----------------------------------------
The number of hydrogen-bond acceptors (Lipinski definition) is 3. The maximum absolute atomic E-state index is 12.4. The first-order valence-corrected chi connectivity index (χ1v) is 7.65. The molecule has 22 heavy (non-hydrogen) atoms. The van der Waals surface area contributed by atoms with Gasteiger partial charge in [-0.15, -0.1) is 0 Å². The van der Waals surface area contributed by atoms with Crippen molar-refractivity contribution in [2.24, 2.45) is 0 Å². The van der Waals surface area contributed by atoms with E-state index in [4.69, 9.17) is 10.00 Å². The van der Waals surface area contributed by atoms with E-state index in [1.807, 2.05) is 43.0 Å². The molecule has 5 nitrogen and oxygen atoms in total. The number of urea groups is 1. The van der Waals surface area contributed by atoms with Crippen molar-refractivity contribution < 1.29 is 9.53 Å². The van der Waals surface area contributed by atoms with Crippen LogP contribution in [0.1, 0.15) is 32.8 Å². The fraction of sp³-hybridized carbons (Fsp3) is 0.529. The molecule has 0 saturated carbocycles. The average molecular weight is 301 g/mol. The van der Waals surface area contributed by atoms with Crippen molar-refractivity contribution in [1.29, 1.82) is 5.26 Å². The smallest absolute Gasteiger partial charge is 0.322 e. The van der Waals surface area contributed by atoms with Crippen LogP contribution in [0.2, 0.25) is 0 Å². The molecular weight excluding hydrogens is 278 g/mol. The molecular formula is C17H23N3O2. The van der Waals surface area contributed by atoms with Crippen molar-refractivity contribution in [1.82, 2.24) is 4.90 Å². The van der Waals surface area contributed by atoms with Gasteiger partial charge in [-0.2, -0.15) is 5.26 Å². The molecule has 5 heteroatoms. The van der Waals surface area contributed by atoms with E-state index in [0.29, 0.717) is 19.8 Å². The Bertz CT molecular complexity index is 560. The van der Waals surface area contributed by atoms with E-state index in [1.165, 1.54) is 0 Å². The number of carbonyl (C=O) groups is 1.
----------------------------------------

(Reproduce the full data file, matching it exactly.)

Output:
The number of hydrogen-bond acceptors (Lipinski definition) is 3. The maximum absolute atomic E-state index is 12.4. The first-order valence-corrected chi connectivity index (χ1v) is 7.65. The molecule has 22 heavy (non-hydrogen) atoms. The van der Waals surface area contributed by atoms with Gasteiger partial charge in [-0.15, -0.1) is 0 Å². The van der Waals surface area contributed by atoms with Crippen molar-refractivity contribution in [2.24, 2.45) is 0 Å². The van der Waals surface area contributed by atoms with E-state index in [4.69, 9.17) is 10.00 Å². The van der Waals surface area contributed by atoms with E-state index in [1.807, 2.05) is 43.0 Å². The molecule has 5 nitrogen and oxygen atoms in total. The number of urea groups is 1. The van der Waals surface area contributed by atoms with Crippen molar-refractivity contribution < 1.29 is 9.53 Å². The van der Waals surface area contributed by atoms with Crippen LogP contribution in [0.1, 0.15) is 32.8 Å². The fraction of sp³-hybridized carbons (Fsp3) is 0.529. The molecule has 0 saturated carbocycles. The average molecular weight is 301 g/mol. The van der Waals surface area contributed by atoms with Crippen molar-refractivity contribution in [1.29, 1.82) is 5.26 Å². The smallest absolute Gasteiger partial charge is 0.322 e. The van der Waals surface area contributed by atoms with Crippen LogP contribution in [0.2, 0.25) is 0 Å². The molecular weight excluding hydrogens is 278 g/mol. The molecular formula is C17H23N3O2. The van der Waals surface area contributed by atoms with Crippen molar-refractivity contribution in [1.82, 2.24) is 4.90 Å². The van der Waals surface area contributed by atoms with Gasteiger partial charge in [-0.2, -0.15) is 5.26 Å². The molecule has 5 heteroatoms. The van der Waals surface area contributed by atoms with E-state index in [0.29, 0.717) is 19.8 Å². The Bertz CT molecular complexity index is 560. The van der Waals surface area contributed by atoms with E-state index in [1.165, 1.54) is 0 Å². The number of carbonyl (C=O) groups is 1.